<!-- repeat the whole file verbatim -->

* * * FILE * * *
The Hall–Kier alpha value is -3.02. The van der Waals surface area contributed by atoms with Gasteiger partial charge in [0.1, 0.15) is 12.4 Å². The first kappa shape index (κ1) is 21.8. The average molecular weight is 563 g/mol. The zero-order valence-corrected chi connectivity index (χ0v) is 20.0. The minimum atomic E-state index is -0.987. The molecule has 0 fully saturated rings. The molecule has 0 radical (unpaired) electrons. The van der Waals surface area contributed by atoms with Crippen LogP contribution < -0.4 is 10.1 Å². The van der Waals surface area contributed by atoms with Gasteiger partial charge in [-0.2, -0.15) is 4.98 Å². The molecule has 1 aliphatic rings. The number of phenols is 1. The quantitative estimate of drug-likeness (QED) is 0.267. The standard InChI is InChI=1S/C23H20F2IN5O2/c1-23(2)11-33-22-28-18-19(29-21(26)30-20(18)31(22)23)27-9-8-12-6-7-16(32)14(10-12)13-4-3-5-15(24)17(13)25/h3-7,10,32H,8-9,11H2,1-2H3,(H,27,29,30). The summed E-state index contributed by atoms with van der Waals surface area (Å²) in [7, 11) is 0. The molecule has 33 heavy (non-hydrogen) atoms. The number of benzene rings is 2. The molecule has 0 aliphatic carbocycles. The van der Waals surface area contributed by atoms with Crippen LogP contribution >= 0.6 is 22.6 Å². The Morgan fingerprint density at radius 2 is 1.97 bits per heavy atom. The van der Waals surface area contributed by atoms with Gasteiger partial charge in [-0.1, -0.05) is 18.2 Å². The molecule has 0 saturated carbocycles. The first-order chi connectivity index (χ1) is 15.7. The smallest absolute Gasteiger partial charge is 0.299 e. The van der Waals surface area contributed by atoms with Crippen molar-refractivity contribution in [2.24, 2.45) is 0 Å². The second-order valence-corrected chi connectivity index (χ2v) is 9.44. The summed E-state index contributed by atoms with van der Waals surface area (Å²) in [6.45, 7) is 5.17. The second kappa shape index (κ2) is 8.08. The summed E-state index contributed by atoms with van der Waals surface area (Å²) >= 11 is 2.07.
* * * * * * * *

The Hall–Kier alpha value is -3.02. The van der Waals surface area contributed by atoms with Gasteiger partial charge in [0.1, 0.15) is 12.4 Å². The first kappa shape index (κ1) is 21.8. The average molecular weight is 563 g/mol. The zero-order valence-corrected chi connectivity index (χ0v) is 20.0. The minimum atomic E-state index is -0.987. The molecule has 0 fully saturated rings. The molecule has 0 radical (unpaired) electrons. The van der Waals surface area contributed by atoms with Crippen LogP contribution < -0.4 is 10.1 Å². The van der Waals surface area contributed by atoms with Gasteiger partial charge in [-0.2, -0.15) is 4.98 Å². The molecule has 1 aliphatic rings. The number of phenols is 1. The quantitative estimate of drug-likeness (QED) is 0.267. The standard InChI is InChI=1S/C23H20F2IN5O2/c1-23(2)11-33-22-28-18-19(29-21(26)30-20(18)31(22)23)27-9-8-12-6-7-16(32)14(10-12)13-4-3-5-15(24)17(13)25/h3-7,10,32H,8-9,11H2,1-2H3,(H,27,29,30). The summed E-state index contributed by atoms with van der Waals surface area (Å²) in [7, 11) is 0. The molecule has 33 heavy (non-hydrogen) atoms. The number of benzene rings is 2. The molecule has 0 aliphatic carbocycles. The van der Waals surface area contributed by atoms with Crippen LogP contribution >= 0.6 is 22.6 Å². The Morgan fingerprint density at radius 2 is 1.97 bits per heavy atom. The van der Waals surface area contributed by atoms with Gasteiger partial charge in [-0.1, -0.05) is 18.2 Å². The molecule has 0 saturated carbocycles. The first-order chi connectivity index (χ1) is 15.7. The smallest absolute Gasteiger partial charge is 0.299 e. The van der Waals surface area contributed by atoms with Crippen molar-refractivity contribution in [2.24, 2.45) is 0 Å². The second-order valence-corrected chi connectivity index (χ2v) is 9.44. The summed E-state index contributed by atoms with van der Waals surface area (Å²) in [6.45, 7) is 5.17. The second kappa shape index (κ2) is 8.08. The summed E-state index contributed by atoms with van der Waals surface area (Å²) >= 11 is 2.07.